I mean, of course, you can film much more than before where you were filming with film material, which is much more costly and much more expensive, and the risk is that you are just shooting, shooting, shooting, and then you end up with 200 hours and you and you try to find out what is going to be. And there's a disadvantage of that, of course, because many editors will say, “I'm not going to watch 200 hours, please. I mean, figure it out. Give me some clues on what it should be.” 


On the other hand, you can say that with shooting so much material, maybe you can get closer to something. And the private sense of video is another thing which is very important with the new technique. You can get enormously close to people, for instance. Now, there was a film called The Holy Father from Belgrade, in Sarajevo at SFF that we gave an award. And it's a director who is approaching his father. And of course, if it was in the old times with 35 millimetres or 16 millimetres, there will be a cameraman, a sound recordist and a producer. And in this case, I mean, now we are able to have just the director and the protagonist, the son and the father. Of course, you can get much more intimate scenes in this in this case. 


The film that we gave the main award is from China A Christmas Eve where the director gets very close to the people. This is fantastic, but he's respectful and he gets close to some very intimate situations. I don't think you can say that technical development, I mean, the small cameras, et cetera, are bad or good. I mean, it's both. There are good things and bad things about it. Of course, you know, when you talk about compensation, many people are there with the camera and then, they are pointing it at what happens. Well, the directors of films I mentioned have thought about composition and framing.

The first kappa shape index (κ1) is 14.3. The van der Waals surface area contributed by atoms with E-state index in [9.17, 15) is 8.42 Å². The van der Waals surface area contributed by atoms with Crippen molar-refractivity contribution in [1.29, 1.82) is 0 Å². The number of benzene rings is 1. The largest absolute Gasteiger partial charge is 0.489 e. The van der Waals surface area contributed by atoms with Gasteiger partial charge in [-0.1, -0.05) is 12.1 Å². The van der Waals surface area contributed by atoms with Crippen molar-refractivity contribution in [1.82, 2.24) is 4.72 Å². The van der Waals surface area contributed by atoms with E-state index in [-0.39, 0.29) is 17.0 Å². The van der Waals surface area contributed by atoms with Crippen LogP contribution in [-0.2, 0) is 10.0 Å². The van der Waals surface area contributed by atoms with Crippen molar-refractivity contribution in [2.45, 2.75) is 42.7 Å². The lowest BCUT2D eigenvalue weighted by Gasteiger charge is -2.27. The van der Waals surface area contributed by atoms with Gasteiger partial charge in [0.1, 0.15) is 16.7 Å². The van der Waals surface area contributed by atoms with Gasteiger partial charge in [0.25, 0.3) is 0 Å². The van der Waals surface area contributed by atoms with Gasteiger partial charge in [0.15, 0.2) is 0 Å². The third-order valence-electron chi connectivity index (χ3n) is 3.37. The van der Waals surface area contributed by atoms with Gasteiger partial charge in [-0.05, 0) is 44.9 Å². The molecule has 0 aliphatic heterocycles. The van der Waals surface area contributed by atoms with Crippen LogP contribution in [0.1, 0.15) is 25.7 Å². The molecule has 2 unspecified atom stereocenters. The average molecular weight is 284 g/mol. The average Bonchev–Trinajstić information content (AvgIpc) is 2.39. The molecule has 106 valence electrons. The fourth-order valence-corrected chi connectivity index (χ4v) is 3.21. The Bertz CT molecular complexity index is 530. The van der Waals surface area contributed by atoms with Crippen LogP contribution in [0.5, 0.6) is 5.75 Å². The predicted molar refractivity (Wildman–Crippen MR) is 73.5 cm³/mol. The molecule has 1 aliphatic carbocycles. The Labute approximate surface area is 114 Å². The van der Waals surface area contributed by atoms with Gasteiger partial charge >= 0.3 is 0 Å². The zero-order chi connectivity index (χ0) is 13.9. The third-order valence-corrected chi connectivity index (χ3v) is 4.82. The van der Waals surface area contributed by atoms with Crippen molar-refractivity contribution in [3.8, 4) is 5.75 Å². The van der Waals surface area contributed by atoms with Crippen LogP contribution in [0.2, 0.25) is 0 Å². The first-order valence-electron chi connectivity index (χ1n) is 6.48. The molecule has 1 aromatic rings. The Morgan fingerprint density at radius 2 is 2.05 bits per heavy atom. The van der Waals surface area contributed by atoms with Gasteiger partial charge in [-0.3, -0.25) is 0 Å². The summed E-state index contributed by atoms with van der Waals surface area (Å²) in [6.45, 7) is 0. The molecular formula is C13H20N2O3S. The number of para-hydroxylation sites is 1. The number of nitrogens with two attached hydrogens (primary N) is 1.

How come it happened that the film board in Denmark was so interested in supporting documentary filmmakers?

In Denmark, there's a long tradition for documentaries. It goes back to just before the Second World War when the state set up to distribute documentaries. At that time, it was a film that was serving the purpose of information simply on what is happening in Denmark. From informational films about issues in Denmark, it developed and became films which were critical. To the governmental policy is critical to social problems and then we started to have a role as a board to be a tool in it, cliché like being a tool in a democratic society. And it has stayed like that.


At the same time, it has been recognized as an art form and most of the productions that the Danish Film Institute does today. In terms of supporting films to be produced and distributed and informed about is something you can read in the Danish film lawAnd there's an agreement between the Danish Film Institute and the Ministry of Culture of how much money there should be for documentaries and fiction films and how many films should be produced per year. So it's I think it's around 25, 30 documentary films per year. State supporting documentarists is not questioned any longer. Except for, if let's say, the Institute is supporting a very controversial film, then, of course, a debate can come from the political side.